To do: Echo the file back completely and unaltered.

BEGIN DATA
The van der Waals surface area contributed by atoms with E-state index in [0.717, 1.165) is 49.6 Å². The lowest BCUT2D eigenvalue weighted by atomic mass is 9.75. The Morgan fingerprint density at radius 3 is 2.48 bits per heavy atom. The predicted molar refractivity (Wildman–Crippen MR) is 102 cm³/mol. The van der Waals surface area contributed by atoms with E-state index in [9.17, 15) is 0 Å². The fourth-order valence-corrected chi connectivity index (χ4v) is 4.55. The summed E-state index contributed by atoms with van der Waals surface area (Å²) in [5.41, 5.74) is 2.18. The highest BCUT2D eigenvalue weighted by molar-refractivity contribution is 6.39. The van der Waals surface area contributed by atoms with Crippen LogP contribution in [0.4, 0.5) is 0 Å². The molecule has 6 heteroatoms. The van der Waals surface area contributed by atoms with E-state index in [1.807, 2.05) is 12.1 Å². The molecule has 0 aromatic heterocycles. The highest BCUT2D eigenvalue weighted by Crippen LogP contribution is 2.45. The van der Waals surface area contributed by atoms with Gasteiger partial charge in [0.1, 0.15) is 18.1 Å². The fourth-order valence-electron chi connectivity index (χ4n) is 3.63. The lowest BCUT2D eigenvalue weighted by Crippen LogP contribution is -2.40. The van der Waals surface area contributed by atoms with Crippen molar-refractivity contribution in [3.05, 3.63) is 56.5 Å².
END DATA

The van der Waals surface area contributed by atoms with E-state index in [0.717, 1.165) is 49.6 Å². The lowest BCUT2D eigenvalue weighted by atomic mass is 9.75. The Morgan fingerprint density at radius 3 is 2.48 bits per heavy atom. The predicted molar refractivity (Wildman–Crippen MR) is 102 cm³/mol. The van der Waals surface area contributed by atoms with E-state index in [9.17, 15) is 0 Å². The fourth-order valence-corrected chi connectivity index (χ4v) is 4.55. The summed E-state index contributed by atoms with van der Waals surface area (Å²) in [5.41, 5.74) is 2.18. The highest BCUT2D eigenvalue weighted by molar-refractivity contribution is 6.39. The van der Waals surface area contributed by atoms with Crippen LogP contribution in [0.4, 0.5) is 0 Å². The molecule has 6 heteroatoms. The van der Waals surface area contributed by atoms with E-state index in [1.807, 2.05) is 12.1 Å². The molecule has 0 aromatic heterocycles. The highest BCUT2D eigenvalue weighted by Crippen LogP contribution is 2.45. The van der Waals surface area contributed by atoms with Gasteiger partial charge in [0.1, 0.15) is 18.1 Å². The fourth-order valence-electron chi connectivity index (χ4n) is 3.63. The lowest BCUT2D eigenvalue weighted by Crippen LogP contribution is -2.40. The van der Waals surface area contributed by atoms with Crippen molar-refractivity contribution in [3.05, 3.63) is 56.5 Å².